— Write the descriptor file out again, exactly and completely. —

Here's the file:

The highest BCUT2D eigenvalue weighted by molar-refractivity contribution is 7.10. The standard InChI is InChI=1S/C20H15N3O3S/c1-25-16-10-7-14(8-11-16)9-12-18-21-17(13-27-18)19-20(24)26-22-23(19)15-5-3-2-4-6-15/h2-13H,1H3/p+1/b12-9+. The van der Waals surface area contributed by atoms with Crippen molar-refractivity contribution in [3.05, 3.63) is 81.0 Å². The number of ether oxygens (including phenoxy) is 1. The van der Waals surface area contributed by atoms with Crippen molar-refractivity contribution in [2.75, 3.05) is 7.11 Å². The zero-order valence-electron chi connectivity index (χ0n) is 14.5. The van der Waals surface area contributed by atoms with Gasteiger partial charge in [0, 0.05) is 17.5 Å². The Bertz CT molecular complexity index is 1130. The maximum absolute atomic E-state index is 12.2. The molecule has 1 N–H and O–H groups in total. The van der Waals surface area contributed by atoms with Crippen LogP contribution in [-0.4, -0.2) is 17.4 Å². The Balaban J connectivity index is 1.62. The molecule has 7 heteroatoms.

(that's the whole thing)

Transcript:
The highest BCUT2D eigenvalue weighted by molar-refractivity contribution is 7.10. The standard InChI is InChI=1S/C20H15N3O3S/c1-25-16-10-7-14(8-11-16)9-12-18-21-17(13-27-18)19-20(24)26-22-23(19)15-5-3-2-4-6-15/h2-13H,1H3/p+1/b12-9+. The van der Waals surface area contributed by atoms with Crippen molar-refractivity contribution in [3.05, 3.63) is 81.0 Å². The number of ether oxygens (including phenoxy) is 1. The van der Waals surface area contributed by atoms with Crippen molar-refractivity contribution in [2.75, 3.05) is 7.11 Å². The zero-order valence-electron chi connectivity index (χ0n) is 14.5. The van der Waals surface area contributed by atoms with Gasteiger partial charge in [0, 0.05) is 17.5 Å². The Bertz CT molecular complexity index is 1130. The maximum absolute atomic E-state index is 12.2. The molecule has 1 N–H and O–H groups in total. The van der Waals surface area contributed by atoms with Crippen LogP contribution in [-0.4, -0.2) is 17.4 Å². The Balaban J connectivity index is 1.62. The molecule has 7 heteroatoms.